Can social media be saved? Can democracy be saved? The first question may seem less compelling than the second, but to some very worried observers, they are intimately entwined. Social networking -- on Facebook, Twitter, YouTube and a host of other online networks -- is the root of all current cultural evils, in the eyes of some critics. Undeniably, social networks offer positive experiences too.
Customer Retention Blooms Again
February 12, 2020
Brightback recently published a report on customer churn and what more than 400 subscription companies say they're doing about it. Its findings are in line with many other sources, and the data deserves an examination. First of all, we're way past the point where subscription companies can expect to sign all of the new customers they need to replace those that decide to end their relationships.
Rumblings in the Cloud
February 10, 2020
One of the old sayings is that there are "lies, damned lies and statistics," with the implication being you really can't trust most reported numbers. Still, we've often thought, at least with major vendors, that you could trust rankings. One current set of rankings involves cloud providers. The general impression was that Amazon was first, Microsoft second, and Google third.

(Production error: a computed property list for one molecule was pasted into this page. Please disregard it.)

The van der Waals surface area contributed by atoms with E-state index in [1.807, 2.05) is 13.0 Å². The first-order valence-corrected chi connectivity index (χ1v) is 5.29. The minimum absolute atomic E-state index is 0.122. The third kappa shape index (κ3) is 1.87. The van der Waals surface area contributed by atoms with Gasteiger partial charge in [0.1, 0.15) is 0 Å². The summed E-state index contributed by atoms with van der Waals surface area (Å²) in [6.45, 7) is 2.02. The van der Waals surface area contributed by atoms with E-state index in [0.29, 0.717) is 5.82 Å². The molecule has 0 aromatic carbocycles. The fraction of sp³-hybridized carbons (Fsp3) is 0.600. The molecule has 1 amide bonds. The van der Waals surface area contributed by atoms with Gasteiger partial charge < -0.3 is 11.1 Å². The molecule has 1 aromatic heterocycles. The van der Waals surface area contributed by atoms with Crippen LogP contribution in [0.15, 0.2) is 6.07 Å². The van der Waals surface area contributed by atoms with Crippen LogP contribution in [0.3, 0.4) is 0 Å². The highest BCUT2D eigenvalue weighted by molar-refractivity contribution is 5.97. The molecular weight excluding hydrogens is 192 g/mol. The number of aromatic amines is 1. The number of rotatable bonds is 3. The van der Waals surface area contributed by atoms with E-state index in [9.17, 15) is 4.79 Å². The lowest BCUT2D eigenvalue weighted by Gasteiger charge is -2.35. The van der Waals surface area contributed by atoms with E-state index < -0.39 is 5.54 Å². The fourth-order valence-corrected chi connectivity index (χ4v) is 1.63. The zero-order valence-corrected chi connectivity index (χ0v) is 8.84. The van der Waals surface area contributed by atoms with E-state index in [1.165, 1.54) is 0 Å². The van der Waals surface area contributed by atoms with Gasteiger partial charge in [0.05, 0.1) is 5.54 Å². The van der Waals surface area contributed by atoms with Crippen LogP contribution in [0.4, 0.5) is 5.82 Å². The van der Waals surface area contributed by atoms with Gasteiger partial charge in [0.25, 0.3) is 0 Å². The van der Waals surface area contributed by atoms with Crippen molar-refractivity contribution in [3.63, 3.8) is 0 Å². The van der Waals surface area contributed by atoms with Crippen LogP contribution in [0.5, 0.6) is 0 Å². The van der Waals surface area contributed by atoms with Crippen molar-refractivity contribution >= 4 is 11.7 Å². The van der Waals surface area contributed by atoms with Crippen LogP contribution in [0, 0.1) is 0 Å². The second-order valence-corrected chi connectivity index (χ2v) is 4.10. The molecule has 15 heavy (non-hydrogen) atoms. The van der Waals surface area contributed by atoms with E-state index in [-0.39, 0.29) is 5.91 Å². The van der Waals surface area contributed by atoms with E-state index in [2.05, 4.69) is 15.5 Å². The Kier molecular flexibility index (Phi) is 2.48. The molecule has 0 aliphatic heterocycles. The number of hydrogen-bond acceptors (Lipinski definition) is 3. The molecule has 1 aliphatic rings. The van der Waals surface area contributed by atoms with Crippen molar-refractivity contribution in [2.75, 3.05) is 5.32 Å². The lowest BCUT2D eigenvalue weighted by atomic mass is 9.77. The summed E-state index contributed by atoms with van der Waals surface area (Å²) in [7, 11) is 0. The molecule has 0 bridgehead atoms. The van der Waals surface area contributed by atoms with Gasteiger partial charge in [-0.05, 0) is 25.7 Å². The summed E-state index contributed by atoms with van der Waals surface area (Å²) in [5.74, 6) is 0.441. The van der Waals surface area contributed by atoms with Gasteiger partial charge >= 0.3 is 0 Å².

The New App Dev CRM Model
February 5, 2020
CRM is an industry that's been full of turning points, and I think it is at another. There have been many smaller turns, like the additions of analytics, social media and process flows. However, to get a sense of this point in time, I think you have to go all the way back to the turn of the century and the rise of cloud computing. The cloud was important as an economic marker in some unique ways.
Bridging the IoT Innovation-Security Gap
February 4, 2020
There is a problem with the Internet of Things: It's incredibly insecure. This is not a problem that is inherent to the idea of smart devices. Wearables, smart houses, and fitness tracking apps can be made secure -- or at least more secure than they currently are. The problem, instead, is one that largely has been created by the companies that make IoT devices.